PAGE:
Students learn math and reading through gardening



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STUDENTS enrolled in the summer school program at Alton Central School (left to right) include Michael Murray, Tanner Brennan, Austin White, Briana Lanviere, Alec Dalrymple, Devin Thomas, Caleb Hughen and Joey Johnston. Not pictured: Hunter Lewis, Tianna Plante and Isaac Smolin. Tim Croes. (click for larger version)
July 27, 2011
ALTON — With a small number of students attending the summer school program at Alton Central School, the challenge was to create a program that would get students excited and teach them at the same time.

Then, Liz Lichtenberg developed a program that would combine math and reading to build gardens in front of Alton Central School.

During the five-week program, which meets four days a week, students have done extensive reading about gardening and planting different types of vegetables.

The goal of the program is not only to teach the students about planting and gardening but to have them think about where their food comes from.

They also constructed mock beds inside the school, where one inch represented one foot, using nails, wood and string.

They had to figure out how much wood, nails and other equipment would be needed to construct four different beds, with each containing 42 one-square-foot plots.

Sunflower Gardens donated vegetable plants, perennials and herbs were donated from Pearson's Greenhouses, Williams Building donated loam, Cricket Lane Farm donated composted manure, Aubuchon Hardware donated hoses and Alton Home and Lumber donating materials to build the beds.

The class will be taking a field trip to Beans and Greens Farm in Gilford to see how a real-life commercial farm in action.

The program incorporates all of the steps of the growing process: research, design, budget, construction, sowing, harvesting and cooking. They worked on different mathematical concepts to construct the beds: perimeter, area, volume, money, multiplication and fractions.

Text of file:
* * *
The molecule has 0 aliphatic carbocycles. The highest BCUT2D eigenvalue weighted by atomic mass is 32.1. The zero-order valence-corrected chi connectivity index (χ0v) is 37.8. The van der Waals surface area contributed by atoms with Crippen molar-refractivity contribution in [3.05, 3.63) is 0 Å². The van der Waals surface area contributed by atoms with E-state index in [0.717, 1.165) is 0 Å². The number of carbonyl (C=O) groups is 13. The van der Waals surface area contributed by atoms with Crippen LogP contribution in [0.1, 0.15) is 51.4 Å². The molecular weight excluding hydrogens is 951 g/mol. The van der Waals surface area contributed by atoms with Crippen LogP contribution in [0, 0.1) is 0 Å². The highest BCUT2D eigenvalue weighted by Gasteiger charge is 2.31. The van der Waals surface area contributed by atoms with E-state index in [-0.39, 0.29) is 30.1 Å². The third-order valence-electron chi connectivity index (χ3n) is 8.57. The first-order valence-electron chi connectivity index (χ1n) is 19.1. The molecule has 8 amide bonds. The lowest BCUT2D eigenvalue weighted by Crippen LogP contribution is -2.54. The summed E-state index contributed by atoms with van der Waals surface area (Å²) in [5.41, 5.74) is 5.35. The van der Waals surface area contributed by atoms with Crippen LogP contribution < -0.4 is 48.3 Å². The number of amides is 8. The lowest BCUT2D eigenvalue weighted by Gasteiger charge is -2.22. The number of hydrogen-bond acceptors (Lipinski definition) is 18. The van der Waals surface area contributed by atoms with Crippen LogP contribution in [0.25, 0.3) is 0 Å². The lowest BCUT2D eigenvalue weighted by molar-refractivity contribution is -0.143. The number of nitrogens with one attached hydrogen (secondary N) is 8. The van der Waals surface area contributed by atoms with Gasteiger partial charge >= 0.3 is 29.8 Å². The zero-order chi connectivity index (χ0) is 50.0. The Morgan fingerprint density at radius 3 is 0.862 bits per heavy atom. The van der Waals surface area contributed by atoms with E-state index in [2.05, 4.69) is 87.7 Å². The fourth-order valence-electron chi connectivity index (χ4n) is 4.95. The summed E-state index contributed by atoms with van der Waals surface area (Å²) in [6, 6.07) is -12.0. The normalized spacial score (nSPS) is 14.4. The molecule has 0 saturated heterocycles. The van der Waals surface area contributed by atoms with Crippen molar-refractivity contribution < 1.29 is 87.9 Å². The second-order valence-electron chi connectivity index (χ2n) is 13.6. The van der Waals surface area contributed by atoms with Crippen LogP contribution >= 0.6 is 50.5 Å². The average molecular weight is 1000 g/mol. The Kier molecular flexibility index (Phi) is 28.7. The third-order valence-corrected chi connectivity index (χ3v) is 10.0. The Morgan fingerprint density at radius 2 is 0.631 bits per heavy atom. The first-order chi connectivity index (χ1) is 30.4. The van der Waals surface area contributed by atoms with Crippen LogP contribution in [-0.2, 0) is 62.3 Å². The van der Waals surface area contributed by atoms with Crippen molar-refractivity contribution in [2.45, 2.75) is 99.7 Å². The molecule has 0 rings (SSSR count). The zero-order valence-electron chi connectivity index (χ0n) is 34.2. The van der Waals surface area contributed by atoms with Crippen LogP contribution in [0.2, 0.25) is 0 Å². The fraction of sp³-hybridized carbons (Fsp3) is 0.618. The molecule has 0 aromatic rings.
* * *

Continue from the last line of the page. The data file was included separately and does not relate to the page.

Through a critical reading of Seedfolks by Paul Feishmann the students learned about the process of building a healthy garden.

ACS will be working to develop an ongoing year round program focusing on the garden after this summer's successful launch.

Hopefully, a school-community partnership can be developed with this program; with the possibility of donating crop yields to the Alton Food Pantry, working with the local farm community to aid in managing waste through a composting program for the entire school and using vegetables for school lunches and hosting a dinner made with goods from the garden.

Students also studied photography and have created invitations that feature pictures to the ribbon cutting ceremony that will be held on Thursday, Aug. 4, at 8:45 a.m. at ACS.

Ann Laria, one of the instructors at ACS for the summer program, has seen the kids get excited as the garden has progressed.

"Their reaction has been phenomenal," Laria said.

Laria is hoping that students come away with a skill that be used in the years to come.

"We are hoping to instill in them life-long skills," Laria added. "We are planting little seeds in these minds."

As the summer months pass, the garden will grow and this small group of students will know that the seeds they planted have turned into a beautiful, crop-producing garden.

Tim Croes can be reached at tcroes@salmonpress.com or 569-3126

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